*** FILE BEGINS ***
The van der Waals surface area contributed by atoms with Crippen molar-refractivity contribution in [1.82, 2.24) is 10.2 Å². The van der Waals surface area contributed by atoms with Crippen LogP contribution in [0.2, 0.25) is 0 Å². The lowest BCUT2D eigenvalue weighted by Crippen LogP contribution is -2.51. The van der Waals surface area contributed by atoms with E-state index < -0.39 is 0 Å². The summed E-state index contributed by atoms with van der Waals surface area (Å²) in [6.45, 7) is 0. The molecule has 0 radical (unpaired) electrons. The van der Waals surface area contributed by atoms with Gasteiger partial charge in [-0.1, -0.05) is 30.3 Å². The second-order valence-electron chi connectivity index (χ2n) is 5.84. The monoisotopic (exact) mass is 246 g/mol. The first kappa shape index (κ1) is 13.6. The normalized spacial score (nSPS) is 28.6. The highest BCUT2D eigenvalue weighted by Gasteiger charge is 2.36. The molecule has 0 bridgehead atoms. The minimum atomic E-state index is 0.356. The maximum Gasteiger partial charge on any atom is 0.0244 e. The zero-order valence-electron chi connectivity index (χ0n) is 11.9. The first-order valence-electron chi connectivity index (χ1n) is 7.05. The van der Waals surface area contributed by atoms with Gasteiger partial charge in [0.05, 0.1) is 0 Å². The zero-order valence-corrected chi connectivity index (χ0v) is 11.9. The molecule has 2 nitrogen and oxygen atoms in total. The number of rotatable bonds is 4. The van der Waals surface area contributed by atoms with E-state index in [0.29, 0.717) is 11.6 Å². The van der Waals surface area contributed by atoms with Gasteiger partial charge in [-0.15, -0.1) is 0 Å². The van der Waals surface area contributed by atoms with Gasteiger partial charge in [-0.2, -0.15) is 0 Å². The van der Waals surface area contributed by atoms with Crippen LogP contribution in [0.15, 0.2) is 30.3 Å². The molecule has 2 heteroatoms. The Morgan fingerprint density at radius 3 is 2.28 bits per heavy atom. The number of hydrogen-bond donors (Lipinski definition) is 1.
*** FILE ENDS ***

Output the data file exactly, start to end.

The van der Waals surface area contributed by atoms with Crippen molar-refractivity contribution in [1.82, 2.24) is 10.2 Å². The van der Waals surface area contributed by atoms with Crippen LogP contribution in [0.2, 0.25) is 0 Å². The lowest BCUT2D eigenvalue weighted by Crippen LogP contribution is -2.51. The van der Waals surface area contributed by atoms with E-state index < -0.39 is 0 Å². The summed E-state index contributed by atoms with van der Waals surface area (Å²) in [6.45, 7) is 0. The molecule has 0 radical (unpaired) electrons. The van der Waals surface area contributed by atoms with Gasteiger partial charge in [-0.1, -0.05) is 30.3 Å². The second-order valence-electron chi connectivity index (χ2n) is 5.84. The monoisotopic (exact) mass is 246 g/mol. The first kappa shape index (κ1) is 13.6. The normalized spacial score (nSPS) is 28.6. The highest BCUT2D eigenvalue weighted by Gasteiger charge is 2.36. The molecule has 0 bridgehead atoms. The minimum atomic E-state index is 0.356. The maximum Gasteiger partial charge on any atom is 0.0244 e. The zero-order valence-electron chi connectivity index (χ0n) is 11.9. The first-order valence-electron chi connectivity index (χ1n) is 7.05. The van der Waals surface area contributed by atoms with Gasteiger partial charge in [0.05, 0.1) is 0 Å². The zero-order valence-corrected chi connectivity index (χ0v) is 11.9. The molecule has 2 nitrogen and oxygen atoms in total. The number of rotatable bonds is 4. The van der Waals surface area contributed by atoms with E-state index in [0.29, 0.717) is 11.6 Å². The van der Waals surface area contributed by atoms with Gasteiger partial charge in [-0.15, -0.1) is 0 Å². The van der Waals surface area contributed by atoms with Gasteiger partial charge in [-0.2, -0.15) is 0 Å². The van der Waals surface area contributed by atoms with Crippen LogP contribution in [0.15, 0.2) is 30.3 Å². The molecule has 2 heteroatoms. The Morgan fingerprint density at radius 3 is 2.28 bits per heavy atom. The number of hydrogen-bond donors (Lipinski definition) is 1.